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MS Pulls Windows 7 Tool After GPL Violation Claim 186

Posted by kdawson
from the least-they-could-do dept.
Sam notes an Ars story on Microsoft pulling the Windows 7 USB/DVD Download Tool from the Microsoft Store website after a report indicating that the tool incorporated open source code in a way that violated the GNU's General Public License. Whether the software giant is actually violating the GPL, a widely used (including by the Linux kernel) free software license, is not confirmed. "We are currently taking down the Windows USB/DVD Tool from the Microsoft Store site until our review of the tool is complete," a Microsoft spokesperson told Ars. The fact the company pulled the tool doesn't bode well, so we'll have to watch closely to see what the company puts back on its servers.
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MS Pulls Windows 7 Tool After GPL Violation Claim

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  • by mwvdlee (775178) on Wednesday November 11, 2009 @04:03AM (#30057406) Homepage

    What if it IS a GPL violation?

    Will they release the source code?
    And if not, if they just replace the GPL parts and release a new version, will people who downloaded the first version be legally able to demand the source code? Will the mere tainting of the code with GPL code cast a shadow on any future releases; "did they really replace the GPL parts or did they just refactor it"?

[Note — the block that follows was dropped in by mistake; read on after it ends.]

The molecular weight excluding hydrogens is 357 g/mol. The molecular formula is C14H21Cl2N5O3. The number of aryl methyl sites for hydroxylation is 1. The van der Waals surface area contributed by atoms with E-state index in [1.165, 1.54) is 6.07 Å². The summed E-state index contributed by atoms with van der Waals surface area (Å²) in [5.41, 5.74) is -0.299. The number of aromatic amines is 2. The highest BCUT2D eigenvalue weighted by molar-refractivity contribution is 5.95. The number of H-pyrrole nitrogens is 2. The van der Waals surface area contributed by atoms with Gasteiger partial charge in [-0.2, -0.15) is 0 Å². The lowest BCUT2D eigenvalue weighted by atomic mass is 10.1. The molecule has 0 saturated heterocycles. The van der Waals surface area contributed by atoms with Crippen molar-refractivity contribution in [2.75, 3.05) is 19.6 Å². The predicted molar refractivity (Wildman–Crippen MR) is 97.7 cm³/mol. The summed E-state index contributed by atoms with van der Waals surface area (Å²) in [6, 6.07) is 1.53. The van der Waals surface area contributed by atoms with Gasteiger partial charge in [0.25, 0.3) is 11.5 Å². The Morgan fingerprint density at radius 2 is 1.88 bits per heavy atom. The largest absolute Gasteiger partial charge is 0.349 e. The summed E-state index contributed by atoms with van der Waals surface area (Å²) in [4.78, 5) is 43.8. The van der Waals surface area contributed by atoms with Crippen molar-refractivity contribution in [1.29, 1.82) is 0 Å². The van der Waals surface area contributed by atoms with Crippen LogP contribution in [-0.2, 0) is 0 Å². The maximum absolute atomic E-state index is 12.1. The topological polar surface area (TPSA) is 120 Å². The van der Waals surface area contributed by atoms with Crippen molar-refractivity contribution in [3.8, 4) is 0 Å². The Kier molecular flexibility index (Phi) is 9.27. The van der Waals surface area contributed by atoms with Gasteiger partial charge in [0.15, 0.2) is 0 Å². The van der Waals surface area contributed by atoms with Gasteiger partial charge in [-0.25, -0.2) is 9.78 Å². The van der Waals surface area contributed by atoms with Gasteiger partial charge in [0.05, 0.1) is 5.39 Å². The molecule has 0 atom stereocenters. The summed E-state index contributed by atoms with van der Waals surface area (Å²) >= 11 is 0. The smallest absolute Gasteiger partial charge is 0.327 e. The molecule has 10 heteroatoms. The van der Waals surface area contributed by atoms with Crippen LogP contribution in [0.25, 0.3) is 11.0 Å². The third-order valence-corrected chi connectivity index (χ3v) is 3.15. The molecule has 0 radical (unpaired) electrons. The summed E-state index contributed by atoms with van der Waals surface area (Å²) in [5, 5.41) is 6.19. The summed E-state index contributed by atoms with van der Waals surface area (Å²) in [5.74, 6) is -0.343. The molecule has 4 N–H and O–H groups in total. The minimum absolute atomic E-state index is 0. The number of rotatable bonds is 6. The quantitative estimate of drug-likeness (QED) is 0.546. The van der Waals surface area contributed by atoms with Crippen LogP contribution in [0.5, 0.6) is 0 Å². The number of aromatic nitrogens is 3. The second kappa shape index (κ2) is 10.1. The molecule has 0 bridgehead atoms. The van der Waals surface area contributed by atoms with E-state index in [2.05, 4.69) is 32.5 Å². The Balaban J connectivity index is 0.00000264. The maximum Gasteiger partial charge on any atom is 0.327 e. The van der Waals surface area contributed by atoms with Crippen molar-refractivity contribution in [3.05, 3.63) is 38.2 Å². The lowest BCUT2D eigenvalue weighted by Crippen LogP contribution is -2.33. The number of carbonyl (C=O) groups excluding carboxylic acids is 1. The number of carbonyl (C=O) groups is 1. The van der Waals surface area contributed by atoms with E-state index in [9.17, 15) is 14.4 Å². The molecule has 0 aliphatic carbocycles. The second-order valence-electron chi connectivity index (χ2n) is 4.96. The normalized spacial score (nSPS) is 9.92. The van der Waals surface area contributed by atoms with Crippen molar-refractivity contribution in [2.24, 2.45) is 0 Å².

• Re:more info (Score:5, Interesting)

    by Malc (1751) on Wednesday November 11, 2009 @04:30AM (#30057536)

    If this is a GPL violation, I'm sure it wasn't deliberate by Microsoft. People around here no doubt think differently. I'd be interested to know what processes they have in place - at our company, any use of third party code (whatever license) has to be sign-off by the CTO, and the details get put away in a file somewhere. There's more to it than that, but in theory, something like this would be a screw-up by somebody or a break-down in the process.

  • by Anonymous Coward on Wednesday November 11, 2009 @04:39AM (#30057586)

    What if it is a GPL violation and microsoft just comes out and says "ya, plenty of GPL'd code in there. We just took it and used it."

    Who, exactly, sues them in this case?

    Seriously - I don't understand the answer to this question. Somebody please explain it to me.

    I have a very strong intuition that GPL'd code is used every day by all sorts of software places, including a lot of embedded developers who simply think that the GPL is a toothless naive nothing of a license. Red hat and many others seem to have built multi-billion dollar businesses on brightlining the GPL. Can somebody explain to me how the GPL is NOT actually toothless, other than the teeth of potential derision on slashdot?

  • by dbIII (701233) on Wednesday November 11, 2009 @06:02AM (#30057948)

    how precisely do you determine that it is not a GPL violation